Bible Study: Matthew 16:17-19; 1 Peter 2:4-10
If asked how the church began, some would imagine a group of men in suits gathered around a long oak table. Peter turns the page on a flip chart and says: "I've listed what I think are the keys to an effective organization:
• Dynamic small groups.
• Dynamic programs.
• Dynamic financial resources.
• Dynamic parking and facilities.
"I want us to keep these four in mind as we hear the reports from the committees on procedures and job descriptions."
Our plans for the church can sound like plans for the Kiwanis Club. We ask questions like: "How can we get more people to attend our church instead of other churches?" We're less likely to ask: "How can we be the church God wants us to be?" We start to think the church is our business.
Peter knew better. When Jesus told him "on this rock I will build my church, and the gates of Hades will not overcome it" (Matthew 16:18), Peter could tell Jesus wasn't talking about bylaws and budgets. So when Peter writes to Christians in Asia Minor, he draws a portrait of the church that looks less like an institution and more like God's family.
First, Peter presents us with a series of pictures of who we are and who we are meant to be. The church is made up of living stones: "you also, like living stones, are being built into a spiritual house" (1 Peter 2:5). The key to understanding this strange picture is in verse four: Christ is the living stone, not a musty monument, but the living foundation of the church. As living stones, the church bears a family resemblance to Jesus: we share in his rejection by the world and his acceptance by God. Peter doesn't mention a building committee, but instead writes that God is the architect of the spiritual house.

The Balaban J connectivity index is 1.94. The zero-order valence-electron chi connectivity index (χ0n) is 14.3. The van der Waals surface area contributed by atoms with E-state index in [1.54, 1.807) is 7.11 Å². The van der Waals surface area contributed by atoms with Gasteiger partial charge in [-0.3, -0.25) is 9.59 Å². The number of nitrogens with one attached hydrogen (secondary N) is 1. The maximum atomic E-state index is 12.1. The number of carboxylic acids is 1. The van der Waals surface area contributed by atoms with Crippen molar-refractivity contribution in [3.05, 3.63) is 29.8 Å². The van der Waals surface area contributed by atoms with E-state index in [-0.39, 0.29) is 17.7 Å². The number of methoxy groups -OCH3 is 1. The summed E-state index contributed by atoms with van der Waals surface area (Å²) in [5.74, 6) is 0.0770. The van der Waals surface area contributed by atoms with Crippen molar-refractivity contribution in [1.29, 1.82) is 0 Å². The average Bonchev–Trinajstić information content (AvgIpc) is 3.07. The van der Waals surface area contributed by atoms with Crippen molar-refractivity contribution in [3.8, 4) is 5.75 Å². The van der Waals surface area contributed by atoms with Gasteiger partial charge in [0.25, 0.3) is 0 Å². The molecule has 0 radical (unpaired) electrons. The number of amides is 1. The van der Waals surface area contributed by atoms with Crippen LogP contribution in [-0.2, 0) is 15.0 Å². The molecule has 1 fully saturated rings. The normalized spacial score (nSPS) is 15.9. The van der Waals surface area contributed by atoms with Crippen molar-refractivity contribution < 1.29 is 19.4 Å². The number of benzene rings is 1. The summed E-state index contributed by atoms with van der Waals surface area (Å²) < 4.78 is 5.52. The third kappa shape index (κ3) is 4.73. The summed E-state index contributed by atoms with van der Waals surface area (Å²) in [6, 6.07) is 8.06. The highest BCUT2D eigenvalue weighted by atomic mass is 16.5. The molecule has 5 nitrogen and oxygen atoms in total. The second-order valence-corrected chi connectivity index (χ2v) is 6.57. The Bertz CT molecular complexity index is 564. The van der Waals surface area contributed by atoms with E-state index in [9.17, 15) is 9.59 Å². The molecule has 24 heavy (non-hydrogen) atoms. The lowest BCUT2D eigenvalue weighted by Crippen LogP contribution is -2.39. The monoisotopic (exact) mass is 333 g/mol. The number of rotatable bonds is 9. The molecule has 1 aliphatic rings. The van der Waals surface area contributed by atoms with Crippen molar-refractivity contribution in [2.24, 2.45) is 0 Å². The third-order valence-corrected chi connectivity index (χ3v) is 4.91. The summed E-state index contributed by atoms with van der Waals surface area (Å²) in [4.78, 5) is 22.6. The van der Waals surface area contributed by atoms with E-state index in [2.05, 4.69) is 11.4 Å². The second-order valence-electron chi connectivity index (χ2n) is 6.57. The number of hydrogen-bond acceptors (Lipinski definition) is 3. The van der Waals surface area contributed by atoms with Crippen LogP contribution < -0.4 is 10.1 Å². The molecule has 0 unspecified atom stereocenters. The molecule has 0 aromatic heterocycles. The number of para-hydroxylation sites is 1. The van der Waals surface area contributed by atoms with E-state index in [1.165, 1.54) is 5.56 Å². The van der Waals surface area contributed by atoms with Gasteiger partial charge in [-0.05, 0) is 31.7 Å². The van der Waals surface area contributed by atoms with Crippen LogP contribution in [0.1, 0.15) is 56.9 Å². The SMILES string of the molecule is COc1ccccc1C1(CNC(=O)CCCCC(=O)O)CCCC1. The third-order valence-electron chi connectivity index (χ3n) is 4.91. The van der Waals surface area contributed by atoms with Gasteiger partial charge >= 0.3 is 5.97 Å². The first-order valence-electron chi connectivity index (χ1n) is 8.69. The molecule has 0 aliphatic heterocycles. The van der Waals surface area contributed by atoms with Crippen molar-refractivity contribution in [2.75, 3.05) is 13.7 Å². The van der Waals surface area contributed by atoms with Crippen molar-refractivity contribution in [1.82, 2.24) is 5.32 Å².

In verse nine, the writer offers a montage of images of the church:
• "You are a chosen people." The early church was filled with displaced, unwanted people. Imagine the joy they felt when they realized God loved them.
• "A royal priesthood." An argument can be made that a comma should be placed between "royal" and "priesthood." We are a royal palace and a priesthood. The church is a royal palace because God is in residence. The community is a priesthood with access to God.
• "A holy nation." We tend to think of ourselves as individuals rather than as a unified people. Like the ancient Israelites, the church becomes a nation in its exodus story. God's people are joined by the freedom found in God's grace.
• "People belonging to God." The church doesn't belong to her members, but to God. Clarence Jordan's Cotton Patch translation of verse 10 reads: "The former nobodies are now God's somebodies; the outcasts are now included in the family." Religious organizations can operate in the black and fill the building on Sundays, but only God can make us the church.
Brett Younger is associate professor of preaching at Mercer University’s McAfee School of Theology.